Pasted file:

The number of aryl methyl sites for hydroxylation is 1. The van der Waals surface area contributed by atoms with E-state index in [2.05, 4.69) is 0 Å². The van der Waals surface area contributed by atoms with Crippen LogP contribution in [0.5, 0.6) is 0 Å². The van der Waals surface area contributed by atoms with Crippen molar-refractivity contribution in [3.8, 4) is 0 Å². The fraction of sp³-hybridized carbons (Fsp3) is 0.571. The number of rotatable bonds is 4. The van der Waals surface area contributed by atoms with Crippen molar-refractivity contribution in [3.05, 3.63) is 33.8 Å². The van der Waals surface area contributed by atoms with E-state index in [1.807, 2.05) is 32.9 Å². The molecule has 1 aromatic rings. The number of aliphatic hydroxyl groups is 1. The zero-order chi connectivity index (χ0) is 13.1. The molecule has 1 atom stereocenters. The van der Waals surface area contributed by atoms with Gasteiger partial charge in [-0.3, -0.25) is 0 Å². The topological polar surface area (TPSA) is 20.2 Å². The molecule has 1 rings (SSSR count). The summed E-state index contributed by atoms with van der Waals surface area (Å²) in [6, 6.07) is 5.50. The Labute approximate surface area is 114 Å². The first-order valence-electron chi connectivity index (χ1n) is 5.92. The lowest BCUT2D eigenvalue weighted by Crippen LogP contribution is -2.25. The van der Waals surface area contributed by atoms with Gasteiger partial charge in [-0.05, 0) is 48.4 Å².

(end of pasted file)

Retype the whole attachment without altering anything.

The number of aryl methyl sites for hydroxylation is 1. The van der Waals surface area contributed by atoms with E-state index in [2.05, 4.69) is 0 Å². The van der Waals surface area contributed by atoms with Crippen LogP contribution in [0.5, 0.6) is 0 Å². The van der Waals surface area contributed by atoms with Crippen molar-refractivity contribution in [3.8, 4) is 0 Å². The fraction of sp³-hybridized carbons (Fsp3) is 0.571. The number of rotatable bonds is 4. The van der Waals surface area contributed by atoms with Crippen molar-refractivity contribution in [3.05, 3.63) is 33.8 Å². The van der Waals surface area contributed by atoms with E-state index in [1.807, 2.05) is 32.9 Å². The molecule has 1 aromatic rings. The number of aliphatic hydroxyl groups is 1. The zero-order chi connectivity index (χ0) is 13.1. The molecule has 1 atom stereocenters. The van der Waals surface area contributed by atoms with Gasteiger partial charge in [-0.3, -0.25) is 0 Å². The topological polar surface area (TPSA) is 20.2 Å². The molecule has 1 rings (SSSR count). The summed E-state index contributed by atoms with van der Waals surface area (Å²) in [6, 6.07) is 5.50. The Labute approximate surface area is 114 Å². The first-order valence-electron chi connectivity index (χ1n) is 5.92. The lowest BCUT2D eigenvalue weighted by Crippen LogP contribution is -2.25. The van der Waals surface area contributed by atoms with Gasteiger partial charge in [-0.05, 0) is 48.4 Å².